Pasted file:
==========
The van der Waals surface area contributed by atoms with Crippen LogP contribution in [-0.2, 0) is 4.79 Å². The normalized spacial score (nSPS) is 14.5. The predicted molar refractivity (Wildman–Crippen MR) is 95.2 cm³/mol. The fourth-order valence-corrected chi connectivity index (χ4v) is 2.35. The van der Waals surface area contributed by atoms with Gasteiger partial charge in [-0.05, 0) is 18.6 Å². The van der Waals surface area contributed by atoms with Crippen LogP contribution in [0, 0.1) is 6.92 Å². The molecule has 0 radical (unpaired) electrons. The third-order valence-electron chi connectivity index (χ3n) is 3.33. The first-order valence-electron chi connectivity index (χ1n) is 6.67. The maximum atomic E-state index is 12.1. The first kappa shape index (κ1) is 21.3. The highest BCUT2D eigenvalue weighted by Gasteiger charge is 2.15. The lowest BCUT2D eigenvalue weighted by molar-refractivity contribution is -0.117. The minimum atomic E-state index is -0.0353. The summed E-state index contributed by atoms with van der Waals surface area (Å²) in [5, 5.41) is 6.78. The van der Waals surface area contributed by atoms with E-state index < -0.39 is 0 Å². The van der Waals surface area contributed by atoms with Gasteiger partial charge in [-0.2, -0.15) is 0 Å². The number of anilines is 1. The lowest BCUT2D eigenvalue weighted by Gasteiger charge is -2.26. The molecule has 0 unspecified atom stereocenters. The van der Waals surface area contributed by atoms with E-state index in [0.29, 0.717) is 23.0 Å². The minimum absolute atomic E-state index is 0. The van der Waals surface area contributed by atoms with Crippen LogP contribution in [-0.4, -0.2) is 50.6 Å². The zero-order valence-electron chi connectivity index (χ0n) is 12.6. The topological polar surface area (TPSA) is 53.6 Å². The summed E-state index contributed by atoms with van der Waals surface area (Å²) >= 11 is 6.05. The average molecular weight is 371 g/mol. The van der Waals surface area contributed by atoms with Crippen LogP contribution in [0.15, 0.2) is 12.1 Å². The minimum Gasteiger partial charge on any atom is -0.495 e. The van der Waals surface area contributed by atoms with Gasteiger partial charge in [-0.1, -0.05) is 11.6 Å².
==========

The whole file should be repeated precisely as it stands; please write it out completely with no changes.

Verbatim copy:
The van der Waals surface area contributed by atoms with Crippen LogP contribution in [-0.2, 0) is 4.79 Å². The normalized spacial score (nSPS) is 14.5. The predicted molar refractivity (Wildman–Crippen MR) is 95.2 cm³/mol. The fourth-order valence-corrected chi connectivity index (χ4v) is 2.35. The van der Waals surface area contributed by atoms with Gasteiger partial charge in [-0.05, 0) is 18.6 Å². The van der Waals surface area contributed by atoms with Crippen LogP contribution in [0, 0.1) is 6.92 Å². The molecule has 0 radical (unpaired) electrons. The third-order valence-electron chi connectivity index (χ3n) is 3.33. The first-order valence-electron chi connectivity index (χ1n) is 6.67. The maximum atomic E-state index is 12.1. The first kappa shape index (κ1) is 21.3. The highest BCUT2D eigenvalue weighted by Gasteiger charge is 2.15. The lowest BCUT2D eigenvalue weighted by molar-refractivity contribution is -0.117. The minimum atomic E-state index is -0.0353. The summed E-state index contributed by atoms with van der Waals surface area (Å²) in [5, 5.41) is 6.78. The van der Waals surface area contributed by atoms with E-state index < -0.39 is 0 Å². The van der Waals surface area contributed by atoms with Gasteiger partial charge in [-0.2, -0.15) is 0 Å². The number of anilines is 1. The lowest BCUT2D eigenvalue weighted by Gasteiger charge is -2.26. The molecule has 0 unspecified atom stereocenters. The van der Waals surface area contributed by atoms with E-state index in [0.29, 0.717) is 23.0 Å². The minimum absolute atomic E-state index is 0. The van der Waals surface area contributed by atoms with Crippen LogP contribution in [-0.4, -0.2) is 50.6 Å². The zero-order valence-electron chi connectivity index (χ0n) is 12.6. The topological polar surface area (TPSA) is 53.6 Å². The summed E-state index contributed by atoms with van der Waals surface area (Å²) >= 11 is 6.05. The average molecular weight is 371 g/mol. The van der Waals surface area contributed by atoms with Crippen LogP contribution in [0.15, 0.2) is 12.1 Å². The minimum Gasteiger partial charge on any atom is -0.495 e. The van der Waals surface area contributed by atoms with Gasteiger partial charge in [-0.1, -0.05) is 11.6 Å².